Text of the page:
Wednesday, December 1, 2010
How College Should Be
I'm supposed to keep my professional distance.
But my undergraduate education at the University of Virginia ruined me regarding professional distance. In those days, I dined with professors nearly every evening. As part of the Jeffersonian ideal of the "academic village," professors joined students in dining halls or else invited them into their homes for dinner, dessert, or coffee. Some of my favorite memories from college have to do with meeting my instructors outside of the classroom. I remember walking into the living room of my English professor and sitting around a table with a group of other students and just talking--like it were an ordinary, everyday thing--about beauty.
Another professor, Rita Dove--the Poet Laureate of the United States at the time and Pulitzer Prize winner --actually hosted class in my dorm room. She actually sat on my bed and talked to me about my poems. The other students sat in a circle on my floor. How could I not feel like I'd entered a portal into adulthood, into intellectual communities that wanted to hear my voice?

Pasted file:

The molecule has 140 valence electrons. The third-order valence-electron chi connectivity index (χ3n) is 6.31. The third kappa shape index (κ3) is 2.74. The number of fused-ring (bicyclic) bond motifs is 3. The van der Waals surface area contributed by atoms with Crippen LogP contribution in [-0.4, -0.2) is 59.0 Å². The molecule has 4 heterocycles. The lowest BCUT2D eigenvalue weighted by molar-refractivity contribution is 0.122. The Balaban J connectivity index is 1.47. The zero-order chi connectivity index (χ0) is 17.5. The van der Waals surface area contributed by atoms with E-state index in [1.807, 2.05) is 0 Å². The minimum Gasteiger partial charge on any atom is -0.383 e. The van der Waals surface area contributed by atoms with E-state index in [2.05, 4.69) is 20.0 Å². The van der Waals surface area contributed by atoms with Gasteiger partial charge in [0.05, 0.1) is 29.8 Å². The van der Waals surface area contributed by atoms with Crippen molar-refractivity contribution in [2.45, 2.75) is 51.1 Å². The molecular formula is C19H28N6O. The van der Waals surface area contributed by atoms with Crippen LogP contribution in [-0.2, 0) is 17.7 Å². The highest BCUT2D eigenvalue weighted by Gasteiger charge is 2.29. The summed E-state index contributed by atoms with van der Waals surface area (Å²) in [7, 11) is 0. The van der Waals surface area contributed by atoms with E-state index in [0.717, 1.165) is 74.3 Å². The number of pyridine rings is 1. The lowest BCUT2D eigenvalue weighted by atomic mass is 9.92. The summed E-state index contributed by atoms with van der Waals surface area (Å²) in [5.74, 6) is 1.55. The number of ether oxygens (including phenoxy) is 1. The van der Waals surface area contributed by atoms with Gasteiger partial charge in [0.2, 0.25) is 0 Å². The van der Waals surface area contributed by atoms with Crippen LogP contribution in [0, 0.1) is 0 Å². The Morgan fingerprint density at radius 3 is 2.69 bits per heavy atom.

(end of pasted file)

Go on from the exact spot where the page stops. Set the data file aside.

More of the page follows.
Later that semester, Ms. Dove hosted us all for dinner.
I talked about my life. I talked about things I hoped for and things I cared about. Those conversations changed me forever.
Those conversations made me feel truly adult, truly independent. It was college at its best.
My class piles into my living room, and one student plays her guitar while others sing around the piano. We decide to talk about creativity, future careers, and the burden of having to decide how to choose a career when you love too many things. And these students actually want to talk about their writing projects. They pose questions, make comments, and grapple with their revision process all while petting my cats and eating homemade apple pie. One student says, "Dr. H., I want to write my memoir about this," as she gestures to our group gathered about her.
I have to force them out the door so I can go to bed.
When most people think of the college scene, they visualize the alcohol and the parties. But for at least one night, a group of students sat around and talked about ideas--not because anybody was taking attendance--but because they wanted be together and share their ideas and their lives. That's what makes college so good.